Thursday, January 28, 2010

Joaquin: Justified?

While reading this "novel", I never actually disliked Joaquin Murrieta. By all modern means he is a cruel, dangerous murderer. But I can't help but to feel sorry for him and almost empathize with his cause. He was run off his land many times, watched his wife be brutally assaulted, was tortured and beaten, and had his brother hung without a trial. All because he was Mexican, even though he was an upstanding citizen. Only after all these events took place did he even seek revenge. I wonder how many of these tragedies most people now could take before reacting in some way. So while he is choosing to murder hundreds of Americans in a vendetta against the people that mistreated him, he chooses his victims purposely. Joaquin only kills the people he thinks deserve it and many times throughout the book, he lets people walk away safely and tells them he will not kill them and he "regrets having to rob them". I may not agree that killing people, especially many people that were not directly involved in the crimes committed against Joaquin is moral, fair or right in the slightest, It's possible that the people that hurt him created the "California Bandit". Do you think that they can be blamed at all for his murderous rampages?

Thursday, January 21, 2010

Blithedale Romance

A big theme that I noticed throughout this entire novel was the idea of femininity and what kind of appearance and personality makes a woman ideal. Zenobia is seen as such a strong woman who has her own opinions and shares them openly, exercises regularly, and has a very exotic beauty. Priscilla, on the other hand, is weak, pale, and rarely expresses an original idea. At the beginning of the book the men seem to be interested more in Zenobia; at least Coverdale does who is constantly picturing her naked "like Eve". However, by the end of the novel, both main men declare their love for Priscilla. This really supports the belief based on the "Cult of Womanhood" with the characteristics of an "admirable" woman. Zenobia, who clearly does not fit this model is devastated by the end of the book when her opinions and love have been shot down by Hollingsworth. Her motive for killing herself could be contributed to many things, but I think it is because there is no place for a woman like her in that culture. The moment she realized this was when Hollingsworth choose to love Priscilla, a woman who she held contempt for because Priscilla did not expose any of the strengths that Zenobia valued so much. Seeing that a woman like Priscilla was preferred, made her give up. She gave Priscilla the permission to date Hollingsworth that she knew Priscilla desired and gave up her jeweled flower. Her actions were a selfless acknowledgement that Priscilla is a "true woman" in that culture. The fact that Hawthorne (through Coverdale's perspective) makes Zenobia out to be a beautiful Eve-like woman, and Priscilla out to be a weak, empty-minded girl shows that he does not subscribe to the same model of an attractive lady as Hollingsworth and Coverdale do. Hawthorne subtly shows that he thinks the men are fools.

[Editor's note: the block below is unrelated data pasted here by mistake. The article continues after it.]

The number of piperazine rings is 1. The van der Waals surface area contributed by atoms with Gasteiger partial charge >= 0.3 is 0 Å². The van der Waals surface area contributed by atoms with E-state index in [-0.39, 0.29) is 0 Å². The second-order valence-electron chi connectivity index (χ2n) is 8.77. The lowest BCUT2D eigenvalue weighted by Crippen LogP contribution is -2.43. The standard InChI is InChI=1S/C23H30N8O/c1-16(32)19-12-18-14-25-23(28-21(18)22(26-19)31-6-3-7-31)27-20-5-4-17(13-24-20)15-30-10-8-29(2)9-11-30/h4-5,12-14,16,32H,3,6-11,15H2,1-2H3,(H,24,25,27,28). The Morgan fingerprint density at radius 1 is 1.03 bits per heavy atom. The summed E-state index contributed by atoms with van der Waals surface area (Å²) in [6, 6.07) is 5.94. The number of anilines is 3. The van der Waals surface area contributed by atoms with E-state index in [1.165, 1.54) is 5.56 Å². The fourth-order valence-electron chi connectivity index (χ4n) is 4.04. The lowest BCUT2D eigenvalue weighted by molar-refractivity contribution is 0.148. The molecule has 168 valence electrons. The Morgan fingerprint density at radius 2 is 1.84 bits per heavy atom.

Tuesday, January 12, 2010


My names Allie. I am a double major in English (Creative Writing) and Psychology and minoring in Fine Art. I am taking English 368 and this is where I will reflect on the readings.